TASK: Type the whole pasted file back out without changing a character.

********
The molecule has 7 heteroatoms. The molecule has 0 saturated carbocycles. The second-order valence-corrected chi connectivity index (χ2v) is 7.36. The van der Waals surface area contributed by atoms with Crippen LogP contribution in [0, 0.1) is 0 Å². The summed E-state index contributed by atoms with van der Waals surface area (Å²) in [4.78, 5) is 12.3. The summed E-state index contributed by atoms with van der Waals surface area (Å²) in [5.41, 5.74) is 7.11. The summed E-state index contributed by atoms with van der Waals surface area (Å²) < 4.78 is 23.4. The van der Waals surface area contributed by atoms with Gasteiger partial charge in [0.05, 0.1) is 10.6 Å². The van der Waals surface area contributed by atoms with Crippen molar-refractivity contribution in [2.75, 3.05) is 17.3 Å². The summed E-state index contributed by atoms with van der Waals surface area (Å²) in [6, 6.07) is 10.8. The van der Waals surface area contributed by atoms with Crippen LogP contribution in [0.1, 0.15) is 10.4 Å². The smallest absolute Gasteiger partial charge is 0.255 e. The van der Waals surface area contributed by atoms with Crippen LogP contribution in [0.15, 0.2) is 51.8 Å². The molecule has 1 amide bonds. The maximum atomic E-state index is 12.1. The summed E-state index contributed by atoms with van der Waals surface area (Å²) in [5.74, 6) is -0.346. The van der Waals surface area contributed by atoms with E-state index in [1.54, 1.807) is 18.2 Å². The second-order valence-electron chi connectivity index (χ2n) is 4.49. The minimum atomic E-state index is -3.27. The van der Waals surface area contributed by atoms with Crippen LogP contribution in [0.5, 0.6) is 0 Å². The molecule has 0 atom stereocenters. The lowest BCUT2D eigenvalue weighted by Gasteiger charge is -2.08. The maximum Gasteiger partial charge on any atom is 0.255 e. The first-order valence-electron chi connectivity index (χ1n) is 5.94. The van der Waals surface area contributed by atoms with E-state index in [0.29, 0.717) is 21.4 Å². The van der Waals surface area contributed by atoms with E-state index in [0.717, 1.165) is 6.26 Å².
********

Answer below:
The molecule has 7 heteroatoms. The molecule has 0 saturated carbocycles. The second-order valence-corrected chi connectivity index (χ2v) is 7.36. The van der Waals surface area contributed by atoms with Crippen LogP contribution in [0, 0.1) is 0 Å². The summed E-state index contributed by atoms with van der Waals surface area (Å²) in [4.78, 5) is 12.3. The summed E-state index contributed by atoms with van der Waals surface area (Å²) in [5.41, 5.74) is 7.11. The summed E-state index contributed by atoms with van der Waals surface area (Å²) < 4.78 is 23.4. The van der Waals surface area contributed by atoms with Gasteiger partial charge in [0.05, 0.1) is 10.6 Å². The van der Waals surface area contributed by atoms with Crippen molar-refractivity contribution in [2.75, 3.05) is 17.3 Å². The summed E-state index contributed by atoms with van der Waals surface area (Å²) in [6, 6.07) is 10.8. The van der Waals surface area contributed by atoms with Crippen LogP contribution in [0.1, 0.15) is 10.4 Å². The smallest absolute Gasteiger partial charge is 0.255 e. The van der Waals surface area contributed by atoms with Crippen LogP contribution in [0.15, 0.2) is 51.8 Å². The molecule has 1 amide bonds. The maximum atomic E-state index is 12.1. The summed E-state index contributed by atoms with van der Waals surface area (Å²) in [5.74, 6) is -0.346. The van der Waals surface area contributed by atoms with E-state index in [1.54, 1.807) is 18.2 Å². The second-order valence-electron chi connectivity index (χ2n) is 4.49. The minimum atomic E-state index is -3.27. The van der Waals surface area contributed by atoms with Crippen LogP contribution in [0.5, 0.6) is 0 Å². The molecule has 0 atom stereocenters. The lowest BCUT2D eigenvalue weighted by Gasteiger charge is -2.08. The maximum Gasteiger partial charge on any atom is 0.255 e. The first-order valence-electron chi connectivity index (χ1n) is 5.94. The van der Waals surface area contributed by atoms with E-state index in [0.29, 0.717) is 21.4 Å². The van der Waals surface area contributed by atoms with E-state index in [0.717, 1.165) is 6.26 Å².